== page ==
So for those that have been following my journey to find a new tennis racquet after twenty years of playing with my old Yonex, you’ll be happy to know that I finally decided on, drumroll please, the Head Youtek Extreme MP.
Now you’d think that my quest would be over and all I had to do was just order the stick and start playing. Not so fast. Strings, from their gauge, material and even where they are placed in a racquet, seem to be more improved and more complicated than ever before. So how do you know what strings to use for your game?
Far be it from me to shell out advice on this, I’ve asked Todd Curl of The Daily Stringer to offer some sound advice on this topic. — ATN.
“It’s a bit of a misnomer to say that strings have improved over the past twenty years. Manufacturing processes have improved and become more streamlined. The materials of the newest synthetics have gotten more diverse, but actual improvement? That is quite debatable; however, the assertion that they are more complicated is indeed true.
From my experience, Natural Gut string, made from the actual intestinal tract of cows and/or sheep, is still the best playing, best feeling string available – and it has been around for hundreds of years. First used in stringed classical instruments, it was then adopted for tennis racquets in the late 19th century. While the manufacturing process for Gut has improved, it is still the quintessential string for professionals and pseudo-professional wanna-be’s alike. The main drawback is price. The best quality Gut, typically considered Babolat VS, goes for around $35 US per set. Add the cost of stringing and one is looking at up to $60 US.
What has become popular among many pros of today is to use what is called a mono-fillament (usually constructed of single fiber polyester) for the main strings, while using Natural Gut for the cross strings. This gives a very playable, yet durable hybrid. There are many different types of hybrids available; not to mention the endless number of hybrids one can create on their own. I happen to use Babolat Pro Hurricane for the main strings and Tecnifibre X-One BiPhasefor the cross strings. The Babolat Pro Hurricane is a co-polymer polyester with (a bunch of convoluted terms thrown in) a bit more playability than pure polyester strings. The Tecnifibre X-One is a newer generation multi-filament (also referred to as synthetic gut) that plays somewhat similar to Natural Gut, though that is up for debate depending on who you ask. This combination, or hybrid, works quite well for me and is about half the price of Natural Gut.
Another issue to take into consideration is the gauge, or thickness, of the string. 15 gauge string is typically the thickest available — the higher the gauge, the thinner the string. I believe there are now some strings available in 20 gauge. Typically, 16 gauge is a good all-around size for most recreational players. The thinner the string is, the lower the durability; though with the more durable polyester strings, 18 gauge can outlast a 16 gauge standard quality synthetic gut. The general rule of thumb is going with a thinner gauge with the mono-filaments and a thicker gauge with the multi-filaments. This is of course contingent on the style of game you play and the durability versus playability you are looking for. A heavy hitting advanced player, who goes through strings in 2 – 4 hours, might want a more durable string at a thicker gauge, unless of course money is not a concern – unfortunately that is not the case for most of us. The occasional recreational player, who hits flat, might want to try a thinner string, possibly a 17 gauge synthetic (multi-filament) which will give a better feeling than a thicker string. I should also note that it is typically a good idea to restring after 3 months (at most) even if you do not break a string. Once in the frame, strings lose tension and playability very quickly, even if they are not used.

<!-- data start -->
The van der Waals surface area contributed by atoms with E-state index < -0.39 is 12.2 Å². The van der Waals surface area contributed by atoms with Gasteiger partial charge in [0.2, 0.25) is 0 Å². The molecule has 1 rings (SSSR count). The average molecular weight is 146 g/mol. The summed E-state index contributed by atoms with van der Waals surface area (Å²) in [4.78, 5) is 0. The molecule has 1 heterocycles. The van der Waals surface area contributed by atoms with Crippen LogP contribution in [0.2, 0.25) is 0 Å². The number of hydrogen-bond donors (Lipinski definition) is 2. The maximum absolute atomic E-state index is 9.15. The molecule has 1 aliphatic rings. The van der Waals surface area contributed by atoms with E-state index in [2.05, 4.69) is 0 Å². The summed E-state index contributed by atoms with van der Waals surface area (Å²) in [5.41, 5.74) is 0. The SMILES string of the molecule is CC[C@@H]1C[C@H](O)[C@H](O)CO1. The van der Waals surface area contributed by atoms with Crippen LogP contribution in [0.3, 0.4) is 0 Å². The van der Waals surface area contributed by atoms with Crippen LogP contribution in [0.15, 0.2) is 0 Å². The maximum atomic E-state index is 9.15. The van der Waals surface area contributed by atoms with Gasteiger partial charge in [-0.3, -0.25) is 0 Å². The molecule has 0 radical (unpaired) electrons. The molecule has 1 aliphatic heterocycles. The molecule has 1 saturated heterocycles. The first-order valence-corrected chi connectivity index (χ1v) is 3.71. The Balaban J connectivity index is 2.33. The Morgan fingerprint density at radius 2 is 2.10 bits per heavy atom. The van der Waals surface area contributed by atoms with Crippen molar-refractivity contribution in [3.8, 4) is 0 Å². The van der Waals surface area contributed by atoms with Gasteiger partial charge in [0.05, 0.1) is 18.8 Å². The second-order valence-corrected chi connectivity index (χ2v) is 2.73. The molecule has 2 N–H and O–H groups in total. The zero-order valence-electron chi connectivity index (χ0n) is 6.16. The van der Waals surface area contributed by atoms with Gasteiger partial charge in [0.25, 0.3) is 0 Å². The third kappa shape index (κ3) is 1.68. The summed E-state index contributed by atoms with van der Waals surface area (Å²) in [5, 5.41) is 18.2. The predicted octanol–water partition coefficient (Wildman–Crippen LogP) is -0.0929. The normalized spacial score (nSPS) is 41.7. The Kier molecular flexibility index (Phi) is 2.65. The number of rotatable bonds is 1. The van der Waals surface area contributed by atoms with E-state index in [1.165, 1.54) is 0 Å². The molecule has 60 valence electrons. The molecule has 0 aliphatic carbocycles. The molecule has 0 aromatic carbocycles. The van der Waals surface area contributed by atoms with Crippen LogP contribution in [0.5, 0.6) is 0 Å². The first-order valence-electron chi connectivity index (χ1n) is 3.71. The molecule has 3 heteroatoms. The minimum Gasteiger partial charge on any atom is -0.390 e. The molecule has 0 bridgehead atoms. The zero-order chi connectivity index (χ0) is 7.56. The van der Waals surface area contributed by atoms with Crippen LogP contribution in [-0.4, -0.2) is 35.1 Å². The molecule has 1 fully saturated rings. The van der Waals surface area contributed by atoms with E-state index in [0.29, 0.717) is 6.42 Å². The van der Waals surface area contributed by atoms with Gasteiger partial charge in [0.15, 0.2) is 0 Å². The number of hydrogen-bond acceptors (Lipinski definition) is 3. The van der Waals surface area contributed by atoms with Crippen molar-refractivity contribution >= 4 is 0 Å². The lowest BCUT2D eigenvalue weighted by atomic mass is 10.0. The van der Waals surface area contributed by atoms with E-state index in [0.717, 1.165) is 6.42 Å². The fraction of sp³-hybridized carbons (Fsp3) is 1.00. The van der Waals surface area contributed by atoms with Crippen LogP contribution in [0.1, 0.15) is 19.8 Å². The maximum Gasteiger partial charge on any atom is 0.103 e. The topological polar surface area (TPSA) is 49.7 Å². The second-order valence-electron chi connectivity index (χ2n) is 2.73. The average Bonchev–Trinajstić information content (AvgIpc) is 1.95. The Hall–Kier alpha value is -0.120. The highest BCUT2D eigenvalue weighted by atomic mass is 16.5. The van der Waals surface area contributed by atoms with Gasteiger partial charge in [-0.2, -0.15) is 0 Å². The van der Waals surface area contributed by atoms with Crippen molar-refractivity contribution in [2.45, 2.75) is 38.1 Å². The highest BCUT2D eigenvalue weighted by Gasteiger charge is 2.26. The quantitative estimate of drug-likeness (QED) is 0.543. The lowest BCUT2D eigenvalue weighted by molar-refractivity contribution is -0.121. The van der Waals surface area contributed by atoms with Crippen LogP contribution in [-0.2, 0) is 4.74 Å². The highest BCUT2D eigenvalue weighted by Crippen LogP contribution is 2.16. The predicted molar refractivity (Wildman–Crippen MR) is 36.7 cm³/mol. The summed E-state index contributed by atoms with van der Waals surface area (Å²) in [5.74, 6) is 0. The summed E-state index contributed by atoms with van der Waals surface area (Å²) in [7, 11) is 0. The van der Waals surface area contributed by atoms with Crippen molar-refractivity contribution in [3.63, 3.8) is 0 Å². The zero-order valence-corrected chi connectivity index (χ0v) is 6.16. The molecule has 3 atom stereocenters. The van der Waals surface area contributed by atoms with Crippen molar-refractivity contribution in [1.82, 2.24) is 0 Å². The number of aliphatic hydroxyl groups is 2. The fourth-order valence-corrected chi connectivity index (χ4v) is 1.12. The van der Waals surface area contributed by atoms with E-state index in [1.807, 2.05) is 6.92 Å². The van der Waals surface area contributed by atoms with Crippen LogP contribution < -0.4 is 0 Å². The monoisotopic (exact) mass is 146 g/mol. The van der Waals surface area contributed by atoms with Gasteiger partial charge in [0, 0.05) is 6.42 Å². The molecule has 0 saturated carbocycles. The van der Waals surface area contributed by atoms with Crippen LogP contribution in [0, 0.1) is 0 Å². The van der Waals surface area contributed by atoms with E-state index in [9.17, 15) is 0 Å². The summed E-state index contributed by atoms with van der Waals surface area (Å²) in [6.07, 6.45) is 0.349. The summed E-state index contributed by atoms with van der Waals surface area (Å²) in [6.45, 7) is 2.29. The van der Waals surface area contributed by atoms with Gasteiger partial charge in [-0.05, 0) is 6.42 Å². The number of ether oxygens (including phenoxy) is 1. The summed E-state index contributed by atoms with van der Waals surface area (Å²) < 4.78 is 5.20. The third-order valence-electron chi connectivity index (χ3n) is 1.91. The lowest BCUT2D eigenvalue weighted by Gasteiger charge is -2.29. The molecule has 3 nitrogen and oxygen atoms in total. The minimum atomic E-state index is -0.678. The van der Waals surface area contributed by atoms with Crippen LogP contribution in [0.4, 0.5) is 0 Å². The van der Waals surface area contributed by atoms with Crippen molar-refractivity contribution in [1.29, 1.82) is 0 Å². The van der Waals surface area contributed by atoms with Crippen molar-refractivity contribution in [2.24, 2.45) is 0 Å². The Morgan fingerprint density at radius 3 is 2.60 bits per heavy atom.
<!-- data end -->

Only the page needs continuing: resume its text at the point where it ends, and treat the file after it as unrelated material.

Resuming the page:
The bottom line is there is a plethora of strings available, some making absurd claims of making you play like a pro or curing that disease you have. Try to find a stringer who is familiar with the actual, proven results of a variety of strings – not just the marketing hype. Let them know your style of play; whether durability is an issue and your price range. Typically, if you are an average (3.5 NTRP) player who plays maybe 3 – 4 times a week, you probably don’t need to break the bank with Natural Gut or an exotic Hybrid. Standard synthetic gut strings that range from $5 to $10 US, plus the cost of stringing, are generally a safe bet. If you have deep pockets and several frames, try different strings and different hybrids – eventually you’ll find the right string. Above all, find the right stringer who will take a little time to get you exactly what you need.
I never even got into a discussion of tension. That will have to wait until next time – bring your physics and calculus books as that might get intense.”
— Todd Curl
Todd Curl moderates The Daily Stringer, a unique, diverse and entertaining resource for racquet stringers who think outside the frame. If you have your own stringing questions for Todd, email him at dailystringer at gmail.com.